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Published: 10:37, November 17, 2022 | Updated: 10:37, November 17, 2022
HKSAR to take lead in charting a greener, smarter shipping route
By Wang Yuke and Zhang Tianyuan in Hong Kong
Published:10:37, November 17, 2022 Updated:10:37, November 17, 2022 By Wang Yuke and Zhang Tianyuan in Hong Kong

Chief Executive John Lee Ka-chiu speaks at the 2022 World Maritime Merchants Forum. (PHOTO PROVIDED TO CHINA DAILY)

“Green”, “smart”, and “safe” will remain the recurring and accentuated vocabulary in the global shipping lexicon of this era, where the specter of the relentless COVID-19 pandemic and aggravating climate change cut through the whole world. And Hong Kong commands the capacity to lead the charge together with the Guangdong-Hong Kong-Macao Greater Bay Area, industry leaders said at the second World Maritime Merchants Forum on Tuesday. 

Under the threat of climate change and the disruption of state-of-the-art technologies transforming across all industries, green and smart shipping has to be the talk of the town within the global maritime realm for many years, said Wellington Koo, chairman of Hong Kong Shipowners Association. 

As the government of the Hong Kong Special Administrative Region aspires to develop Hong Kong into an international financial and technology center with the support and backup of the Greater Bay Area, Hong Kong’s shipping sector must be an integral part of this visionary plan for obvious reasons, he said. 

“In particular, the COVID-19 pandemic has, once again illustrated the strategic importance of shipping on which nearly 90 percent of the world supply chains rely. To ensure the efficient and effective running of these supply chains, the shipping sector must continue to grow smart in every sense,” Koo said.

The climate change issue has never stopped looming large and the clock is ticking on Hong Kong’s target of becoming carbon neutral by 2050, Koo said, adding that we cannot afford to delay giving the shipping industry a green overhaul. 

“As a big share of the world’s fleet is owned by Chinese players, including those in the Hong Kong SAR, the role of the HKSAR is indispensable (in pioneering the sea change). For the sake of both present and future generations, we must take the initiative to become as green as possible,” remarked Koo.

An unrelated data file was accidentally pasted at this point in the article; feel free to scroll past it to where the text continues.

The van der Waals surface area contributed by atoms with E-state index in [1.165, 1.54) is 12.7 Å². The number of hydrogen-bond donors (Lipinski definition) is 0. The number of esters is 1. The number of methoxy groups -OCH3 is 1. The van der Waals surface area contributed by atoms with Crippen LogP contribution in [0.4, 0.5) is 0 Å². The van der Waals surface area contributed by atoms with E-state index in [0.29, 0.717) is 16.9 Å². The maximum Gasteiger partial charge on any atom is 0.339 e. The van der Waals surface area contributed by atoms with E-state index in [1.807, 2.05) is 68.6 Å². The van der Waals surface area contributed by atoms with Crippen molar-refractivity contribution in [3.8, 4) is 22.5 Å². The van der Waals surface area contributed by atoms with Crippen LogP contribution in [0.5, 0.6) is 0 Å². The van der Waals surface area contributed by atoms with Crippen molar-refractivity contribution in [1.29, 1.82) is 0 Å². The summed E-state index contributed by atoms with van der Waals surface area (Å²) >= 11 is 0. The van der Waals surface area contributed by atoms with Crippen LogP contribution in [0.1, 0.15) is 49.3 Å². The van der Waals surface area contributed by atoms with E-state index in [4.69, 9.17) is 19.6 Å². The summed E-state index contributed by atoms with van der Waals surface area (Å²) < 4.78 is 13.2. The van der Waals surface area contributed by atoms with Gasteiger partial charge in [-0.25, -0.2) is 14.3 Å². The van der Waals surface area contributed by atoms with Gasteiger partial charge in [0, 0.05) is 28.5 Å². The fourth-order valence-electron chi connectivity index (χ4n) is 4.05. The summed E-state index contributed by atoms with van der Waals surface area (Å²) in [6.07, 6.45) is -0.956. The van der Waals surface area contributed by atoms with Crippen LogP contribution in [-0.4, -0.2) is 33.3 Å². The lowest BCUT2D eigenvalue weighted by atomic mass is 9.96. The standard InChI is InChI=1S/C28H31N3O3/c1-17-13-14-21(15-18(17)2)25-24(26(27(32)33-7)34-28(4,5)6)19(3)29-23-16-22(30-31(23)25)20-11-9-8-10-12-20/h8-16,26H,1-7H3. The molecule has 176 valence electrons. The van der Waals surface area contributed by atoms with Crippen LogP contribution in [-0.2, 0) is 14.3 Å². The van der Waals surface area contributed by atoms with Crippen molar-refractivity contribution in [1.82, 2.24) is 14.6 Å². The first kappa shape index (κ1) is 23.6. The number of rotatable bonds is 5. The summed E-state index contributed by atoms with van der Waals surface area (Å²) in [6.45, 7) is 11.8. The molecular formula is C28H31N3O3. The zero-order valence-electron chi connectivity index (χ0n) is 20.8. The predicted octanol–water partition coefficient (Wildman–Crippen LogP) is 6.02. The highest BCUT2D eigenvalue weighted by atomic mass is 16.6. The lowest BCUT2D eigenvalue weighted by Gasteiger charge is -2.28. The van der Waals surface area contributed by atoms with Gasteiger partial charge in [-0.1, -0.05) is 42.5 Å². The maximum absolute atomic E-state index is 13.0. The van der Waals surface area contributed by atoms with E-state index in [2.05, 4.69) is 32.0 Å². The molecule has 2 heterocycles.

With the support of the Greater Bay Area, Koo said he is convinced that Hong Kong has a wealth of potential to be a strong advocate for smart and green shipping. “Indeed, given the concentration of shipping knowledge and major players in Hong Kong, we can leverage Hong Kong to spearhead new technologies and ideas, and the GBA as the springboard to all the Chinese mainland markets and end users, such as the shipyards,” said Koo. 

Panel discussion between (from left) Li Lianjun, senior partner of Reed Smith LLP and head of the transportation and commercial litigation practice; Michael Fitzgerald, deputy CFO of Orient Overseas Container Line; Norbert Kray, senior vice-president and regional manager of Maritime Region Greater China of DNV; Rosita Lau, partner of Ince & Co and chairman of the promotion and external relation committee at Hong Kong Maritime and Port Board; and Ahmed Fahmy, regional medical director of International SOS. (Calvin Ng / China Daily)

Looking ahead, Koo said he believes “green shipping financing” will make its way into the mainstream. In this emerging area, Hong Kong can flex its muscles through its well-developed financial services as well as a legal, tax and regulatory system that is fully in line with international standards, reckoned Koo. “It is therefore also a big window for connecting our country, including the GBA to the rest of the world.”

As many counties are struggling in an unstable sociopolitical environment, ship safety has become even more important to ensure the continuous operation and prosperity of the industry. 

Safety procedures help but are not the ultimate answer and the guarantee, said Bjorn Hojgaard, the CEO of Anglo-Eastern Univan Group. Instead, he called for a mindset shift, from a “culture of compliance” to a “culture of commitment”. 

In recent catastrophic years, with COVID-19 lingering and the Russia-Ukraine conflict raging, coupled with other sociopolitical chaos, a company’s safety culture is not merely a checklist or toolbox or simply about setting up procedures, Hojgaard contended. “Rather, a safety culture is the measure of core values, commitment, and collective behaviors of an organization to emphasize prevention over production, to ensure protection of people and the environment.” 

During the panel discussion on the restructuring and reshaping of the shipping industry chain, Rosita Lau Sui-yee, a partner and maritime law specialist with Ince and Co, highlighted the significance of “uniform” shipping laws during the post-pandemic era.

“Shipping owners have to work together with other maritime partners. … Sharing information helps save lives. I hope governments can also work together to teach the industry as well, because without the support of an administration, the private maritime industry cannot really attain its target,” she said.

Michael Fitzgerald, deputy chief financial officer of Orient Overseas Container Line, warned that shipping lines must be “very careful” in the face of relentless inflation as that will impact on market demands and costs. 

“Customers’ spending has not really fallen yet, but it could very easily do,” Fitzgerald said, “But over time, inflation’s impact will come from … the incredible cost of fuel.”

Contact the writers at jenny@chinadailyhk.com

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